You're wrong, but don't ask why

Missed Opportunity

September 21, 2004|By Alec MacGillis | Alec MacGillis,SUN STAFF

When experts in education technology look at the drilling software being used in many poor districts, they don't just see the makings of a new "digital divide." They see a wasted investment.

While it has long been assumed that poor schools lag in access to technology, many are at least as well-equipped as suburban schools thanks to a decade of heavy public spending, including $2.25 billion collected every year from telephone user fees through the E-rate program to pay for school Internet wiring. There is, on average, one computer for every five students in American classrooms today, and almost every school is connected to the Internet.

Using the billions spent on this infrastructure only for drilling programs that are often little more than electronic workbooks represents a missed opportunity, say technology experts.

"It's just taking what [schools] have been doing to make it more efficient, and that to me is missing the point," said Gordon Freedman, a California-based education technology consultant.

The test-preparation software derives from even more basic programs that became popular in the 1980s, when computer labs first appeared in schools. The programs dropped off during the 1990s, when schools found they weren't making much use of them. No Child Left Behind, with its pressure to improve test scores, has sparked a resurgence.

While education technology experts criticize the programs, they also concede they've improved. The new programs' snazzy graphics have made them more engaging for students raised on state-of-the-art video games. And, in their latest models, the makers have been trying to make the drills more substantive by, for instance, putting math exercises in the context of real-life problems.

"We used to call [the programs] `brown-bag,' but I think they're ripening," said Jan Van Dam, president of the International Society for Technology Education, which promotes the use of computers in schools.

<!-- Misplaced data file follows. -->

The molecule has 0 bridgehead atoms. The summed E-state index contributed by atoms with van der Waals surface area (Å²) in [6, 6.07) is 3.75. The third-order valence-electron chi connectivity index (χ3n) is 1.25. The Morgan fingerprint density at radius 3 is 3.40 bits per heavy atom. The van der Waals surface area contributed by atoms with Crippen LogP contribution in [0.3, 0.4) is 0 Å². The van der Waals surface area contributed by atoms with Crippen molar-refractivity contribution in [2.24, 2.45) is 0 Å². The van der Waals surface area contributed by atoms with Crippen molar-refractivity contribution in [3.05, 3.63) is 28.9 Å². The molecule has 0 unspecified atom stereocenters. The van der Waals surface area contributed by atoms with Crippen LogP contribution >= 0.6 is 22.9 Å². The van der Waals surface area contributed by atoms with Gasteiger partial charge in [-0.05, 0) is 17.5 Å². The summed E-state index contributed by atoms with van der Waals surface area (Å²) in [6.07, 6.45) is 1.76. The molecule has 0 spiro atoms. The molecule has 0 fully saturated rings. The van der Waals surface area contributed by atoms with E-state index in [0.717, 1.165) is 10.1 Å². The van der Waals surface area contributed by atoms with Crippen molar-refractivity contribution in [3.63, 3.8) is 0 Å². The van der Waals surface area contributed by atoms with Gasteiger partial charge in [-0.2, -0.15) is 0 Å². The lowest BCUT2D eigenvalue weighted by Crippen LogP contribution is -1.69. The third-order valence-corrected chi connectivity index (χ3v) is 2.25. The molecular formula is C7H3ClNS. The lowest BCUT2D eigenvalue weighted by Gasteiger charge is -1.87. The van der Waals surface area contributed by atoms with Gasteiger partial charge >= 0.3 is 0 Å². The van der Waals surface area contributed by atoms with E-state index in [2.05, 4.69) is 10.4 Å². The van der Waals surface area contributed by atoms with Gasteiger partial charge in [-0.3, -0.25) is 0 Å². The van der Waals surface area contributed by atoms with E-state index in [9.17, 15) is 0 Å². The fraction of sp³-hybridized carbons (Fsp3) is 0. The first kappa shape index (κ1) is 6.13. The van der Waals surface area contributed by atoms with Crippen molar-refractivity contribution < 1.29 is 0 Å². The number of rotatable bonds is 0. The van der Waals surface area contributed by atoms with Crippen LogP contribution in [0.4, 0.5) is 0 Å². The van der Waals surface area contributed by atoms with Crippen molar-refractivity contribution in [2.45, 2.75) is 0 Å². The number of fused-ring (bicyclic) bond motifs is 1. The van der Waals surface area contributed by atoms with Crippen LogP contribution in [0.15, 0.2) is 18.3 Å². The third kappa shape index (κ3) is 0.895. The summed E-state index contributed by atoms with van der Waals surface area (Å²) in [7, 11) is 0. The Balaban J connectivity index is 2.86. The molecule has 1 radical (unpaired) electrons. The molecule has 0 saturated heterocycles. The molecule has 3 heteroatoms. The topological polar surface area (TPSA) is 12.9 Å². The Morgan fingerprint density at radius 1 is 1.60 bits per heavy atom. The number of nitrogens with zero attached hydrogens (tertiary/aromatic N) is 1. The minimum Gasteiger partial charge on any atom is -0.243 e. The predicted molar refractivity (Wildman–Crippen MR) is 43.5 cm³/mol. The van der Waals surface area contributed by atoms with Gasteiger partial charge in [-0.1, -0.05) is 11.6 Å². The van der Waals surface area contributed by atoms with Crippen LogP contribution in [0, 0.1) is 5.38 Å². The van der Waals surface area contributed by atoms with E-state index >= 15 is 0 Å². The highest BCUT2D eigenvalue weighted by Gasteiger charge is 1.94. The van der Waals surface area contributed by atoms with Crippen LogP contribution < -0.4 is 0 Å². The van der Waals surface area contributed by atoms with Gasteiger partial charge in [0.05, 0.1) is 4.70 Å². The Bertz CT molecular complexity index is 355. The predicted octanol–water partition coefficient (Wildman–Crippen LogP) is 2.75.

A tour of some of the programs on display at the annual education technology convention, held in June in New Orleans, reveals some of their obvious strengths and weaknesses.

Their audio components are particularly useful for early-reading software: In one Riverdeep program, for instance, students drag the mouse to pluck the letter "e"' off of a tree and drag it to the end of words (turning, say, "mad" to "made"), and a computer voice reads aloud the changed word to show the phonetic effect of adding the "e."

At the same time, though, the programs, which cost less to design than more complex education software, often suffer for not being able to explain what students are missing when they pick the wrong answer.

A Riverdeep algebra program gives the expression s=p/2 and then gives four choices for representing the same equation, one of which is incorrect. But if a student picks incorrectly, the program just tells the student he's wrong. If the student picks the right answers and gets to the end of the string of questions, a computer voice chirps: "I guess algebra isn't so mysterious after all!"

Criticism of the programs extends even to some in the education technology industry who are benefiting from the demand for the test-prep products.

"It's generated a lot of business for us, but it drives me a little nuts that the focus is on teaching to the test," said Kate Jensen, the business development manager of Words & Numbers, a Baltimore-based company that writes the test questions for some of the drilling programs.

"The learning process gets lost. There are things to do in math and reading, wonderful, enriching activities, that have nothing to do with the assessments."

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